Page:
In this video, Dr. Simon Yu, a medical doctor of internal medicine from St. Louis, describes his approach to holistic medicine at the Breast Cancer Prevention Conference. Dr. Yu encompasses many angles, and emphasizes the need for integrated and interdisciplinary approaches to health, with a focus on infections and dental health.
Dr. Yu’s personal focus is on the indirect connection he perceives between numerous illnesses and diseases and infections, broadly speaking. By “infections” Dr. Yu means a wide gamut of things: viral infections, bacterial infections, fungal infections, and parasite problems.
Dental infections are a primary source of infection in Dr. Yu’s view. Root canals, cavity formation, gum infection, amalgams, and jaw bone infection are all potential dental risk factors. He sees an empirical connection between dental parasitic infection and numerous health issues, from rheumatism to cancer.
Dr. Yu recognizes that because parasites cannot be avoided, the strategy is to reduce exposure. Doing so entails natural remedies for parasite cleansing: black walnut, clove oil, wormwood as well as an “oil pulling” chew in the morning followed by brushing with baking soda and salt. These measures are designed to reduce periodontal (gum) disease and low-grade infection. In his book “Accidental Cure” Dr. Yu also notes that anti-parasitic medications can yield even better results when quick action is needed.
Proper dental care
Proper dental care also needs a stronger connection between the medical community as a whole and dental care practitioners.
The analysis of body function is also a part of Dr. Yu’s thinking. Tools include both mainstream tools such as x-rays, sonograms, and mammograms, and the less conventional, such as IR Doppler and acupuncture meridian assessment. These tools can serve both diagnostic and preventative functions.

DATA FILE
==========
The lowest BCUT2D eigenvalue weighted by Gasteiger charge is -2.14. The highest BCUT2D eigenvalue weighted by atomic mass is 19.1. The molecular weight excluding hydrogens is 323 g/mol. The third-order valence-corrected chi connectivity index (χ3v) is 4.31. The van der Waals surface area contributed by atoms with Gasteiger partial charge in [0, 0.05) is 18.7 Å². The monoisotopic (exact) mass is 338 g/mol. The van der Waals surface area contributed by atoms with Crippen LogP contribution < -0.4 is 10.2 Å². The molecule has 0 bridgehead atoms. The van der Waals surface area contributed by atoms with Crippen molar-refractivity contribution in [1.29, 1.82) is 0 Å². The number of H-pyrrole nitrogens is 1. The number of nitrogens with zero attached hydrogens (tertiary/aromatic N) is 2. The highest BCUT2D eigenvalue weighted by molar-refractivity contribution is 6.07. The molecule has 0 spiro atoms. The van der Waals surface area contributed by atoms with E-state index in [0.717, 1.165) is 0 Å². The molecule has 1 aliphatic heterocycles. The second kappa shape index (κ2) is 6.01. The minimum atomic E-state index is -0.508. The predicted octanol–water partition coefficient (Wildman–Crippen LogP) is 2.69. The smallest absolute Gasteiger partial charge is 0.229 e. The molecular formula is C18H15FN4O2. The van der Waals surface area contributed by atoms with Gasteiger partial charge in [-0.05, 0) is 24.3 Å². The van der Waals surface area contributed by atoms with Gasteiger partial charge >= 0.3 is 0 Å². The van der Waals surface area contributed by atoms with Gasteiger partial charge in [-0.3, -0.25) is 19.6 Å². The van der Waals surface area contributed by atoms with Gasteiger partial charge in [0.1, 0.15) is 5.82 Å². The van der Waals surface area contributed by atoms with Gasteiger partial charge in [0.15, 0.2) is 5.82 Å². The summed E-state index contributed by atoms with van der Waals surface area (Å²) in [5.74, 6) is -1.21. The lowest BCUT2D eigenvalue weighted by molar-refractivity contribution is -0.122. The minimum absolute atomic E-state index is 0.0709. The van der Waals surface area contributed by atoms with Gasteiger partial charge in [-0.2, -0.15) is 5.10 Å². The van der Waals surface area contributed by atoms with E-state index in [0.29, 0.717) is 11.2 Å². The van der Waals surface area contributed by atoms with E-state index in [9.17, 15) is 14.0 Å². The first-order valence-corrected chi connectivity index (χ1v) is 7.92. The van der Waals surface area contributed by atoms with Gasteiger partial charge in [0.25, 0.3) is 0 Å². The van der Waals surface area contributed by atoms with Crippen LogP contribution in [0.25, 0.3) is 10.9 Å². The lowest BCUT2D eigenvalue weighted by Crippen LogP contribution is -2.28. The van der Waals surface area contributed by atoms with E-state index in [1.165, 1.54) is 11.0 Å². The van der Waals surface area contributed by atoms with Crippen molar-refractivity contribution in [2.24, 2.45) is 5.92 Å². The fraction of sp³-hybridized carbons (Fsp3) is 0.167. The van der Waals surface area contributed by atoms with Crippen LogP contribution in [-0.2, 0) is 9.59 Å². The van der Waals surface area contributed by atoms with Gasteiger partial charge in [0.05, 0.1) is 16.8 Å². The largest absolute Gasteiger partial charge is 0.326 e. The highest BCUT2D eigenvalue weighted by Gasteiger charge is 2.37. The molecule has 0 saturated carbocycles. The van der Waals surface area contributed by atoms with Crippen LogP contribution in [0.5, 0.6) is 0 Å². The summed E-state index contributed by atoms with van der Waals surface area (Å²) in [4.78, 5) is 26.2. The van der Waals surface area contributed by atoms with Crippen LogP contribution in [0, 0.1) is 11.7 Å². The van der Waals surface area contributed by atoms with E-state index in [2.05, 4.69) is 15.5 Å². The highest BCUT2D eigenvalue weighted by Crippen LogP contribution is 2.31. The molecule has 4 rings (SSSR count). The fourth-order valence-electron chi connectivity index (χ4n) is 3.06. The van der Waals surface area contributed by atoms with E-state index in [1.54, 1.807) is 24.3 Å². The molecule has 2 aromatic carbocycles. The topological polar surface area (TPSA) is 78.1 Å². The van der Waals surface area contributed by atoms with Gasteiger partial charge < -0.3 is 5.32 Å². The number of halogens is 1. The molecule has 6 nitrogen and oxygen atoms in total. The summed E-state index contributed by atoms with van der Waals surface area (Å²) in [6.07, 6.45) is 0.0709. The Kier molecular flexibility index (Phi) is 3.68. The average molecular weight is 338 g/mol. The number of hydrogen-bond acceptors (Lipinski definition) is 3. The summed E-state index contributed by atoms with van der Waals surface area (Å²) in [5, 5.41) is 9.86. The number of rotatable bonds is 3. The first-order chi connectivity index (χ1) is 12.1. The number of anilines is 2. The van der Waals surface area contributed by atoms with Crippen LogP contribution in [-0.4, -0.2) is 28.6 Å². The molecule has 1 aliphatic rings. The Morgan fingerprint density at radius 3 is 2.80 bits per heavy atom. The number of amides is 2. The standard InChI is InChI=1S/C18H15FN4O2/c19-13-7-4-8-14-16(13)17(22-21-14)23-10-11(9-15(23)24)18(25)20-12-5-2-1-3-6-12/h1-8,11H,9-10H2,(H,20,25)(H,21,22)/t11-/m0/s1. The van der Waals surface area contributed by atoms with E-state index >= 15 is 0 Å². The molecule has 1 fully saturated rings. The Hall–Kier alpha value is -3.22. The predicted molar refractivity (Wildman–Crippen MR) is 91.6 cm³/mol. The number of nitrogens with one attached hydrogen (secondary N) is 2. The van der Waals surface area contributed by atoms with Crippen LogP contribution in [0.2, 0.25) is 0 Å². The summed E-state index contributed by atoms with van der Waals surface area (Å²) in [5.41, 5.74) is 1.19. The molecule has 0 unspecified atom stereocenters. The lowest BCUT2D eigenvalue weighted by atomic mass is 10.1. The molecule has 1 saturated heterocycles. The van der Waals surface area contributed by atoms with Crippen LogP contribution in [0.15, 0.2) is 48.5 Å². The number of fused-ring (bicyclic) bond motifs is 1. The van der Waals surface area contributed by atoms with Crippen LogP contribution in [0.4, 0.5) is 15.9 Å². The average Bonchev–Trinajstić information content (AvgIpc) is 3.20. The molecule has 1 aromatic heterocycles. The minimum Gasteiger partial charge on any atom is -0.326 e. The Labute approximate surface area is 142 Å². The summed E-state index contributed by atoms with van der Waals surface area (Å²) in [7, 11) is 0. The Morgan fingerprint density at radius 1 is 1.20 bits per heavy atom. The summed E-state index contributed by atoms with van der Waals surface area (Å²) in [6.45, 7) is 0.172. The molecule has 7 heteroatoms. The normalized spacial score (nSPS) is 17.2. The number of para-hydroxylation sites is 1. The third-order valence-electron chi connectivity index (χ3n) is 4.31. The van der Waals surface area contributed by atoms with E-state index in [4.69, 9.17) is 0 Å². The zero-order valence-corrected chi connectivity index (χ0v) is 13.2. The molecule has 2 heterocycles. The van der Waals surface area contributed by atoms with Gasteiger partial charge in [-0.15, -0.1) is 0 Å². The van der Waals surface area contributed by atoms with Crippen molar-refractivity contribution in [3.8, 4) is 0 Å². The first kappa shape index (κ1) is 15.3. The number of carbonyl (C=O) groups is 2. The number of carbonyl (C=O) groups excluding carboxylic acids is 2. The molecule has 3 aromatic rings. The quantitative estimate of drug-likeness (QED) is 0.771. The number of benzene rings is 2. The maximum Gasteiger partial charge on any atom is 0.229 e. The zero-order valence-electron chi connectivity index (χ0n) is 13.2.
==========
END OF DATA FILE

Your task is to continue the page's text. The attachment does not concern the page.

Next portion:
Through meridian assessment, Dr. Yu posits a connection between the specific site of dental infection and manifestations of disease elsewhere in the body: “depending on the location of the tooth, it could go into [different parts of the body]”. He relates the location of dental issues to problems occurring in specific body parts; for example, a root canal in the front teeth might manifest in prostate and rectal cancer for men, while for women the effect would be on what he terms “female organs”. Similarly, a molar root canal might be manifested in breast cancer for women. He sees locational dentistry problems as creating the conditions, but not as proof of causal connections, to other parts of the body.
Focus on Infections
In addition to Dr. Yu’s focus on infections, he regards many other health aspects as also critical: natural non-GMO diet, avoiding environmental toxins, proper hygiene, positive attitude, and a regimen of cleansing and detox. Pets also are identified as a vector for parasites being introduced to people. His strategy emphasizes the preventative approach through reducing risk factors.
Dr. Yu’s dental approach is a part of what he looks at as whole body health, looking at numerous risk factors: dental, parasitic, heavy metal exposure, allergies, nutritional considerations, and the need for internal cleansing and detoxification (especially gall bladder and liver flushes).
Physical activity and exercise are also parts, and Dr. Yu considers moderation is the primary consideration, thinking that too much exercise suppresses the immune system.
The suggestion of a connection between things like breast cancer and hidden dental infections such as root canal infections is unusual to many people and yet is typical of holistic thinking about dentistry, where a goal is an integrated approach to thinking about health.